With the advent of targeted molecular therapies as well as immune checkpoint inhibitors, the modern armamentarium against mRCC is extensive. Current first line therapy for mRCC in Canada includes the tyrosine kinase inhibitors (TKI) sunitinib and pazopanib. A phase 3 randomized trial showed a significant improvement in progression-free survival (PFS) in patients receiving Sunitinib compared to interferon alpha (HR = 0.42, p < 0.001) [7]. The COMPARZ trial proved that pazopanib was non-inferior to sunitinib in regards to PFS and overall survival (OS), although the toxicity profile differed between the two arms [8]. Temsirolimus, an mTOR inhibitor, has been shown to be superior to interferon-alpha in terms of PFS in patients with poor prognostic factors, and is often used first line in these patients (HR = 0.73, p = 0.008). Prognostic factors included time to metastatic disease, number of metastases, PPS score, hemoglobin, lactate dehydrogenase (LDH), and calcium levels [9].

Systemic therapy options in previously treated patients include mammalian target of rapamycin (mTOR), vascular endothelial growth factor (VEGF), and immune checkpoint inhibitors. Both nivolumab and cabozatinib have shown improved OS when compared with everolimus, and therefore supports their role as second line agents in TKI refractory patients [10, 11]. Immune checkpoint inhibitors in particular, show significant promise in the treatment of mRCC. Most recently, a phase 3 trial comparing nivolumab plus ipilimumab versus sunitinib showed significantly higher overall survival at 18 months in intermediate and poor risk patients, at 75% and 60%, respectively [12].

Surgical resection of oligometastatic lesions has been studied in the non-randomized setting, with results suggesting that the complete resection of metastatic disease may confer a survival benefit. Metastasis site is also of importance, with liver and brain metastases indicative of more widespread disease and worse prognosis [4, 13]. Kavolius et al. identified a number of positive prognostic factors for metastasectomy in recurrent RCC patients, including disease-free interval greater than one year, solitary metastasis and age under 60 years [13].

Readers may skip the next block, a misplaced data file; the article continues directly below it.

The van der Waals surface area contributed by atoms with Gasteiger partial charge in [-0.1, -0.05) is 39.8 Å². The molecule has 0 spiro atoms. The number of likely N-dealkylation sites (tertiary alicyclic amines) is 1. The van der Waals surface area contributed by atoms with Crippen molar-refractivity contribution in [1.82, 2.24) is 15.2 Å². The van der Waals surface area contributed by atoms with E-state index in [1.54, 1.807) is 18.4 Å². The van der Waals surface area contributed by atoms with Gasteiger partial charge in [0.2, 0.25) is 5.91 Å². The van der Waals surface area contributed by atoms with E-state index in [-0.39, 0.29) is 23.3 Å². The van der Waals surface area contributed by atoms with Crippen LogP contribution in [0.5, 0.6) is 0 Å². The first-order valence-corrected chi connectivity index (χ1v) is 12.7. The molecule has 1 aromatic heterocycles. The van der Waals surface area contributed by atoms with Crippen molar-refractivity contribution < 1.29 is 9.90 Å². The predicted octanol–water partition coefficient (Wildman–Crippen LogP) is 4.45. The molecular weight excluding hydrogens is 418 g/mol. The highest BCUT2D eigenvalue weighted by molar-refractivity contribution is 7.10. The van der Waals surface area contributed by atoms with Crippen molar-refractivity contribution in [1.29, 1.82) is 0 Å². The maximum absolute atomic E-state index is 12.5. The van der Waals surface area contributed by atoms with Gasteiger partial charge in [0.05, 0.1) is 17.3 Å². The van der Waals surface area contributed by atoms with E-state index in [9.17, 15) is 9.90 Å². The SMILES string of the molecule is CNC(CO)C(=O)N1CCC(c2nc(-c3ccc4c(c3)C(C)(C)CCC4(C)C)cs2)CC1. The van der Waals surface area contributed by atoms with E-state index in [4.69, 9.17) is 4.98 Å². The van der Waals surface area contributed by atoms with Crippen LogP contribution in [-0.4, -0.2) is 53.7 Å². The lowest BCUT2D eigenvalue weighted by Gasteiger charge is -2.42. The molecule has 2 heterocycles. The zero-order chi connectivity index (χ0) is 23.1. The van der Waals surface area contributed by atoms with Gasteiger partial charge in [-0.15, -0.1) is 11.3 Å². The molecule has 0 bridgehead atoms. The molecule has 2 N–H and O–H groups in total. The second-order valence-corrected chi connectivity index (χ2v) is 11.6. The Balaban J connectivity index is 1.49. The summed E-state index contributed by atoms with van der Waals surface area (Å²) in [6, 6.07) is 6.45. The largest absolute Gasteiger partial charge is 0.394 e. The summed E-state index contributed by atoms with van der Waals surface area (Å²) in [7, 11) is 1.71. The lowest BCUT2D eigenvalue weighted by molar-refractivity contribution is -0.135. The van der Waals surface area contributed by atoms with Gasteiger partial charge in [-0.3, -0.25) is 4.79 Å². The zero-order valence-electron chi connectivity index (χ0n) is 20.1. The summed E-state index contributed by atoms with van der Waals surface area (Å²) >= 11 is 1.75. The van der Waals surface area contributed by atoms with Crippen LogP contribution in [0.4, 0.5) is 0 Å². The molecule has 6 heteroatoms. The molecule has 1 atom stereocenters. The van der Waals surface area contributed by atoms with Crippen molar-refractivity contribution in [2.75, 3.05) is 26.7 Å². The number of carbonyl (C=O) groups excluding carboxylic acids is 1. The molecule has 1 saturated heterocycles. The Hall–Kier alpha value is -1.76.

The low radiation doses and relative paucity of acute toxicity make palliative radiotherapy an important modality as illustrated in our case. A prospective trial showed that in patients treated with 30 Gy, 83% experienced site specific pain relief [14]. The recent advent of stereotactic body radiotherapy (SBRT) has sparked interest in the utility of radiotherapy for local in mRCC. A number of cohort studies have shown greater than 75% rates of local control. A recent systematic review and meta-analysis showed median survival ranged from 11.7 to 22 months, with a low incidence of significant toxicity under 4% [15].


The treatment paradigm for mRCC has shifted from supportive care to active oncologic management that includes the ongoing role of radiotherapy, systemic therapy, and surgery for controlling symptoms and cancer progression. Our case not only highlights the effectiveness of multidisciplinary management, but also states that patient education about symptoms is important to provide timely care and maintain quality of life. Through our case, we encourage early involvement and close follow-up with radiation and palliative care teams in the management of patients with this complex disease.


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Case report

Outcomes of Multi-disciplinary Management of Metastatic Renal Cell Carcinoma

Author Information

Michael Yan Corresponding Author

Radiation Oncology, Kingston Health Sciences Centre, Kingston, CAN

Richard Gregg

Oncology, Cancer Centre of Southeastern Ontario at Queen's University, Kingston, CAN

Aamer Mahmud

Radiation Oncology, Cancer Centre of Southeastern Ontario at Queen's University, Kingston, CAN

Ethics Statement and Conflict of Interest Disclosures

Human subjects: Consent was obtained by all participants in this study. Conflicts of interest: In compliance with the ICMJE uniform disclosure form, all authors declare the following: Payment/services info: All authors have declared that no financial support was received from any organization for the submitted work. Financial relationships: All authors have declared that they have no financial relationships at present or within the previous three years with any organizations that might have an interest in the submitted work. Other relationships: All authors have declared that there are no other relationships or activities that could appear to have influenced the submitted work.

Case report

Outcomes of Multi-disciplinary Management of Metastatic Renal Cell Carcinoma